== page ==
COMMONWEALTH v. Nnaemeka ENEH.
After trial on a two-count indictment charging trafficking in cocaine and trafficking in heroin, a Superior Court jury convicted the defendant, Nnaemeka Eneh, of trafficking in cocaine and the lesser included offense of possession of heroin with intent to distribute. On appeal, the defendant claims that he was prejudiced by the prosecution's delayed disclosure of bank records. We agree and reverse the defendant's convictions.1
Factual background. The indictments were predicated on the sale of cocaine and heroin by the defendant to Drug Enforcement Administration (DEA) Special Agent Patrick Dorsey, and the later discovery of thirteen small packets of heroin hidden on the defendant. At trial, the defendant did not dispute that the sale had taken place, that he had additional heroin on his person, or, indeed, that a second, earlier sale had occurred. Rather, he claimed that he had been entrapped.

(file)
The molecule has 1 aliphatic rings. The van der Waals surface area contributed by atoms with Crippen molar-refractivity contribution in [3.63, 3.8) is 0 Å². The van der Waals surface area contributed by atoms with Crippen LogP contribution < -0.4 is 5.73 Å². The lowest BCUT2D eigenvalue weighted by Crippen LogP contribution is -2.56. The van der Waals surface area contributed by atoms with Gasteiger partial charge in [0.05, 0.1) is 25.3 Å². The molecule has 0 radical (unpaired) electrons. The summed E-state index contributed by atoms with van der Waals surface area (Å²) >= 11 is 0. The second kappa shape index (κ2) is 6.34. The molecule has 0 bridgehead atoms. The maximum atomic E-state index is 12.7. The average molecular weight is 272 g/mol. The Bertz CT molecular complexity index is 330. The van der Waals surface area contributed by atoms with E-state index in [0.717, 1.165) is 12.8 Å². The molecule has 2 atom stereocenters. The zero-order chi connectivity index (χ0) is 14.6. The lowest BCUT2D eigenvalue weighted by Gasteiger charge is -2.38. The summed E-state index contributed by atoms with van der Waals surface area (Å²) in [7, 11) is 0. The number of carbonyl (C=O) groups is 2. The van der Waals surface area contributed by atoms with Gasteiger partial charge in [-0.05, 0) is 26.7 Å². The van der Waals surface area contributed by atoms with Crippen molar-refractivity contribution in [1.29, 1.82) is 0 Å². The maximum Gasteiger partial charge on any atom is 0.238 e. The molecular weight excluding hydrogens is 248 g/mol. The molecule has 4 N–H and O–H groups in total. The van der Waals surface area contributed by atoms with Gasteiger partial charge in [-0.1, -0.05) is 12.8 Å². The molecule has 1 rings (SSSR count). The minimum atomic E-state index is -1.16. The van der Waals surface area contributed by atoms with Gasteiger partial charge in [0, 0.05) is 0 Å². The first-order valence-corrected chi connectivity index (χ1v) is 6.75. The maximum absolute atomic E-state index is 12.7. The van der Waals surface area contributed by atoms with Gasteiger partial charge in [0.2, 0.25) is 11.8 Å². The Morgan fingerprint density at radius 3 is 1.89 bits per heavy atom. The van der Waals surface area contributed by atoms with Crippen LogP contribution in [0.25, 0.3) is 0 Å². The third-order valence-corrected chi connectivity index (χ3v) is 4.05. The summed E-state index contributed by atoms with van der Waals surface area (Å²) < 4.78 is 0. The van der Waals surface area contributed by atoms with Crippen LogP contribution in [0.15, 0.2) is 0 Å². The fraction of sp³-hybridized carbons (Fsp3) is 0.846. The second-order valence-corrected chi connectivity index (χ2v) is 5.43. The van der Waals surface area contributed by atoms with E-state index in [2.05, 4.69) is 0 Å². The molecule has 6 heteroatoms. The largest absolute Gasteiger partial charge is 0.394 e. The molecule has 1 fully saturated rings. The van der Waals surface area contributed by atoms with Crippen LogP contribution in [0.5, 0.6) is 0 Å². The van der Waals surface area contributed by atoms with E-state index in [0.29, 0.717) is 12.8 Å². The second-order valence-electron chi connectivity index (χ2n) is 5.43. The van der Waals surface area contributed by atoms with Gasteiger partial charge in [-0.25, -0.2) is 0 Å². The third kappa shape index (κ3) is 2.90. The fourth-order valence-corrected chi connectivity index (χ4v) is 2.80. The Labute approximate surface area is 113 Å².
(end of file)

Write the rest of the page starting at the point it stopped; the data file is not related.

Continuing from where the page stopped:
Defense counsel set the stage for the defense in his opening statement. He began by asking the jury to consider whether the defendant “would have committed this crime but for the insistence and urging of Special Agent Dorsey.” He explained that the defendant had come to the United States in 2001 to pursue his education and later settled in Boston to accomplish this goal. Defense counsel admitted, however, that the defendant “quickly became homeless” due to his burgeoning heroin addiction. While homeless, the defendant met the woman who was to become the mother of his child, Melissa Wilkin. She too had a heroin addiction and was homeless because of her habit. Although the defendant and Wilkin pooled her wages with money they borrowed from family and friends, “they spent most of their time hanging out on the streets of Boston” and “hustling for spare change in the Boston Common and the streets” in order “to placate their addictions.”